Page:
Firm Dominance in EU Competition Law : The Competitive Process and the Origins of Market Power
Jorge Marcos Ramos

How does it come about that a certain firm dominates a market? Can an understanding of this process lead to a more effective enforcement of competition law? That is the question approached in this compelling book. The author reviews the European Union's (EU's) Article 102 case law, comparing it with United States (US) provisions, demonstrating that new ways of looking at market power are needed – today's tech giants differ from older monopolies. He clarifies the role of dominant firms in the competitive process, proposing that conduct should be scrutinized differently depending on the source of market power, rather than using the same approach for all dominant undertakings. Supporting his contention that the legal consequences that derive from holding a dominant position cannot be disassociated from the sources of that market power—that a dynamic understanding of dominance requires looking both forwards and backwards in time—the author examines such sources of dominance as the following: ‒ statutory dominance derived from explicit protectionist measures or subtler geoeconomic strategies; ‒ legacy firms such as the telecommunications or transport industries; ‒ natural monopolies, e.g., the exploitation of a mine; ‒ investment efforts undertaken in a competitive environment; ‒ intangible resources such as timing, reputation, experience, innovation capabilities, or managerial processes; ‒ lucky monopolies; and ‒ anticompetitive behavior on the road to dominance. Drawing insights from EU and US case law, industrial organization scholarship, and strategic management literature, the book resolves questions related to the role that the origins of market power have played and should play in the enforcement of EU competition rules against dominant firms. It concludes with a list of policy recommendations bringing the application of Article 102 TFEU against dominant firms more in line with the objective of protecting the competitive process. With its focus on how EU competition law enforcement should be fine-tuned to adequately incorporate the origins of firm dominance into the analysis of single-firm behavior, the book makes a major contribution to the analysis of anticompetitive effects. Practitioners, competition authorities, and academics in competition law will greatly appreciate the book's combination of legal analysis and recommendations for policy reform.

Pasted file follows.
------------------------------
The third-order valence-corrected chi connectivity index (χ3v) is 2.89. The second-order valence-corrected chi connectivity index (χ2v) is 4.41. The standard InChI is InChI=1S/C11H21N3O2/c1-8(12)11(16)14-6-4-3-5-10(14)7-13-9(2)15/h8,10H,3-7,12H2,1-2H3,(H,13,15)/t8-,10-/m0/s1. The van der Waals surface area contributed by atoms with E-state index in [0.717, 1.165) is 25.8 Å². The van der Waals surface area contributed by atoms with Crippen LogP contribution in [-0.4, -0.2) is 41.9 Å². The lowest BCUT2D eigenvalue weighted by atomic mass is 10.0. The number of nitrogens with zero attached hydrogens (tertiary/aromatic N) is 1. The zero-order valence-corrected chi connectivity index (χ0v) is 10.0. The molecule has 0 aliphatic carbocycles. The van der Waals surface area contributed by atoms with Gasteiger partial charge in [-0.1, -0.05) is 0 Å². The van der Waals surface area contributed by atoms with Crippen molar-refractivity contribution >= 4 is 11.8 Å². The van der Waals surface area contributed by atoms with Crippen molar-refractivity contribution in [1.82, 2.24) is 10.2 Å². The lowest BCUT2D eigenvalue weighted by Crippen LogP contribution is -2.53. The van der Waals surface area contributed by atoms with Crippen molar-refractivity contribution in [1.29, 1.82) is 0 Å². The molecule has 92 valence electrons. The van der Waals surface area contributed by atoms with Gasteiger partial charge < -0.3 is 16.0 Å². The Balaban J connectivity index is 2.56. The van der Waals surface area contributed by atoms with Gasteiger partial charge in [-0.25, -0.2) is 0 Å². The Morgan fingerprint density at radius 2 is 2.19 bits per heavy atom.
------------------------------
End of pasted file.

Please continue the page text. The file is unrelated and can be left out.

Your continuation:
Kluwer Law International
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